Congressional lawmakers and presidential candidates are currently debating criminal justice reform, offering to lessen the legal consequences for “non-violent drug offenders.” For most, the underlying motive is compassion for drug offenders, giving them the chance to avoid a criminal record. Yet such policy changes, recently made in California through the passage of Proposition 47 last November, demonstrate that these types of reforms may not be truly compassionate. Instead, fewer suffering from the disease of addiction are getting the help they need.
Current misleading charges that “mass incarceration” is largely a product of locking up petty drug offenders imagines that the courts operate primarily to punish, not to rehabilitate. Yet for those suffering from the disease of addiction, the criminal justice system has the authority and ability to provide a pathway to recovery in ways that their weary loved ones cannot.
For thousands of substance-dependent Americans, the power of the criminal justice system has been life-saving, providing a much-needed change in the trajectory of their disease. The data bear this out: The criminal justice system has traditionally been a leading source of referrals to get individuals into treatment. That’s why thousands of Americans in recovery from destructive addictions can echo the words of the current Director of the White House Office of National Drug Control Policy, Michael Botticelli: “I was very fortunate that, because of my arrest, I got care.”
Crime and its victims were a major political issue in the high-crime decades of the 1970s and 1980s. As crime rates declined in the intervening years, crime’s salience has faded. Many will recall the political caricatures of that earlier debate: tough-on-crime conservatives wanting to punish lawbreakers versus bleeding-heart liberals that wanting to rehabilitate them. As the debate has shifted in the intervening decades, many on the right now realize the vital rehabilitative power of the criminal justice system for those suffering from addiction. Unfortunately, during the same period, many of their opponents have mistakenly shifted to a distorted view of “freedom” wherein “compassion” requires letting addicts suffer on the streets, committing petty crimes to feed their life-threatening behavior. Yet an arrest could guide them into life-saving treatment. Granting citizens the “freedom” to die with needles in their arms is counterfeit freedom, and certainly not the action of a compassionate society.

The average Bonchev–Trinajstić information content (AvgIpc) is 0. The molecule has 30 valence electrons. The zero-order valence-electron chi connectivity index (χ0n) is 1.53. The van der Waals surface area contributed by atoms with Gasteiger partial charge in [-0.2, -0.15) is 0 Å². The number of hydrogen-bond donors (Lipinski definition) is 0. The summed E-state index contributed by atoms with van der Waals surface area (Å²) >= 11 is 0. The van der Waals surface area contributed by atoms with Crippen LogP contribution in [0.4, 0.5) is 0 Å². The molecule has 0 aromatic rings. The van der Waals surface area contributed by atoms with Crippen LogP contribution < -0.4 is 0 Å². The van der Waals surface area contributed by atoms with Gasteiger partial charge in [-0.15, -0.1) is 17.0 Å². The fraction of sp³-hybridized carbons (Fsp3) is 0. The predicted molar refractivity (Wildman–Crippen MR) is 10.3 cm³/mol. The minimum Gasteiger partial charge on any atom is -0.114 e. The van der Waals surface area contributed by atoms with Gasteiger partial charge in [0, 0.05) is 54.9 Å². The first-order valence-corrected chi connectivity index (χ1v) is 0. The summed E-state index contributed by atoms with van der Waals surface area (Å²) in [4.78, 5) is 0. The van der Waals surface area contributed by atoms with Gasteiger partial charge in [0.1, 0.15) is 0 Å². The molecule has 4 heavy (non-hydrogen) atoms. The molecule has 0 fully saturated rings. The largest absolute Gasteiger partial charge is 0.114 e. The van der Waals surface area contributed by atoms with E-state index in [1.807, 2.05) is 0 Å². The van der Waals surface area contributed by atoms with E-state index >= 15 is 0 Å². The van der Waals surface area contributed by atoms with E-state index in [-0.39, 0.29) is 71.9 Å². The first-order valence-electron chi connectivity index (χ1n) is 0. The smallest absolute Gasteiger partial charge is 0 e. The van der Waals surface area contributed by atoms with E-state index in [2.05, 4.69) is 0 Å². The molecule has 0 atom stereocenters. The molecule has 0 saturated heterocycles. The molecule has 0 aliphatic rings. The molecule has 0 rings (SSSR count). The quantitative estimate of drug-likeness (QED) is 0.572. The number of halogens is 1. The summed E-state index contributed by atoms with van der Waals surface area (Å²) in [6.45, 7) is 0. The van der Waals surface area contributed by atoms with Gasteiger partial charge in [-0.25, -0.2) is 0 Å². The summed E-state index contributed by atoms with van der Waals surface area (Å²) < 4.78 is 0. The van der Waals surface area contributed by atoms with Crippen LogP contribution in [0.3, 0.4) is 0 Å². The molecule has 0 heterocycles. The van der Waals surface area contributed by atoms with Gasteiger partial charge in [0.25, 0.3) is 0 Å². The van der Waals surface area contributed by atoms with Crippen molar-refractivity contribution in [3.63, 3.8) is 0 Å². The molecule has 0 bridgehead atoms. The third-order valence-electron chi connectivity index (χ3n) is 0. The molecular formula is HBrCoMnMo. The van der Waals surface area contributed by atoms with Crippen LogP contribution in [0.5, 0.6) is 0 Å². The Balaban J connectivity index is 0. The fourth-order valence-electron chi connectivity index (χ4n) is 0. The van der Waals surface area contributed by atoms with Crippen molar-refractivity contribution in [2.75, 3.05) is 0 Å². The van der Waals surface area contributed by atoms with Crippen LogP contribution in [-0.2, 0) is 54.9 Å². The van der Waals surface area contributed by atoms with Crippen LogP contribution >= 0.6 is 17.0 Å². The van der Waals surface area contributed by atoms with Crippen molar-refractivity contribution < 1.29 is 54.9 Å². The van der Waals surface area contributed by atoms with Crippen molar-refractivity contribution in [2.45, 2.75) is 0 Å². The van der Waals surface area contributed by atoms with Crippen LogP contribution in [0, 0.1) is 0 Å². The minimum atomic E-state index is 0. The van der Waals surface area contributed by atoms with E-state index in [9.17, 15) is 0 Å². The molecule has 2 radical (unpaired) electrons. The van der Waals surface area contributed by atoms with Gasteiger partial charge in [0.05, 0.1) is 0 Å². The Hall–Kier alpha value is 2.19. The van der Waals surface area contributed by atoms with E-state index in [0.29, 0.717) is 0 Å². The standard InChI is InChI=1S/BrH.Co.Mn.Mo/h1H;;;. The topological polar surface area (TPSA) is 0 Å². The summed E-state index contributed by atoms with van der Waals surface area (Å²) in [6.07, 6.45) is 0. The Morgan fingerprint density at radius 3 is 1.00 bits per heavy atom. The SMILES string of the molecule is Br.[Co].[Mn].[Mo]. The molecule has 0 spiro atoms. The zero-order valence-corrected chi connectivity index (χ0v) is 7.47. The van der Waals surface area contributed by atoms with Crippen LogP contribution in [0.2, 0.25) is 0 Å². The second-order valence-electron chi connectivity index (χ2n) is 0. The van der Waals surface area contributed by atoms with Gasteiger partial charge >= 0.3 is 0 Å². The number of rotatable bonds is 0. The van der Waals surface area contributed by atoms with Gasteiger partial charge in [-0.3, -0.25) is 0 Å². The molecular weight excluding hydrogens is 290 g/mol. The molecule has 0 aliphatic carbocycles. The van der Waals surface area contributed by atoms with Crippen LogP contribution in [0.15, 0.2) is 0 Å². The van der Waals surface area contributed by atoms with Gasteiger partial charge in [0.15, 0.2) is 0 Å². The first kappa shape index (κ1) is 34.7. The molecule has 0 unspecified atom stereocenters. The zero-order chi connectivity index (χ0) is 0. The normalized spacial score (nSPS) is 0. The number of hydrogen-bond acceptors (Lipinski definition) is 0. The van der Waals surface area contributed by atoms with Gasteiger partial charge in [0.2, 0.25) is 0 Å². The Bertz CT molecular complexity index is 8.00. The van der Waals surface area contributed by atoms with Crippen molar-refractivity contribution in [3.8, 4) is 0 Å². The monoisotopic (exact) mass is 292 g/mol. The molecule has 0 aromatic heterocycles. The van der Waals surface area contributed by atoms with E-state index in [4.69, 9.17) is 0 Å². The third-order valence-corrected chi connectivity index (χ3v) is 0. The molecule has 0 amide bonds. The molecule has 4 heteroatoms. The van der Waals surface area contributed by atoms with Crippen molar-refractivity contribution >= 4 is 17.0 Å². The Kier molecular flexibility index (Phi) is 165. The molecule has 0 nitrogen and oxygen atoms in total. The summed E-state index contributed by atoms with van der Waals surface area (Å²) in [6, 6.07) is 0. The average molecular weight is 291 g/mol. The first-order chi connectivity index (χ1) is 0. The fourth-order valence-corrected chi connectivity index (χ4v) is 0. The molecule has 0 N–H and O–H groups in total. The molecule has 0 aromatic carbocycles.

As the data emerge, the results of Proposition 47 in California look ominous for both those suffering from addiction and for the innocent citizens victimized by the addicts’ disease-sustaining crimes. The Washington Post reports that crime rates in California are trending up significantly in the past year, with a 23-percent increase in robberies in San Francisco and an 11-percent increase in property crimes in Los Angeles being representative, as more drug offenders are given citations instead of court dates. It may be early to definitively tie these outcomes to Proposition 47, but it surely is contributing.
The Post captures one heart-wrenching account of an Illinois mother searching for her addicted son in California, asking officials there, “Is he dead?” She has learned how to search the justice system in San Diego, not in despair, but with a sense of hope: “A few times she had seen his name in the arrest logs and felt some measure of relief. Maybe he would be forced to detox. Maybe he would get help.”
And help is just what the courts offer. Despite the misleading rhetoric that the United States locks up low-level drug users, the reality is that diverting people into treatment has been standard drug policy practice. For decades, the Drug Court model has been expanding across the country, with over 2,500 now in operation nationwide. Drug Courts offer addicts a chance to divert out of the regular criminal justice system, thereby avoiding jail and a criminal record if they complete court-monitored treatment. The requirements are rigorous, and usually involve months or years of intensive work, with drug tests encouraging compliance and the threat of jail motivating change. It is difficult because that is exactly what the addict needs to change.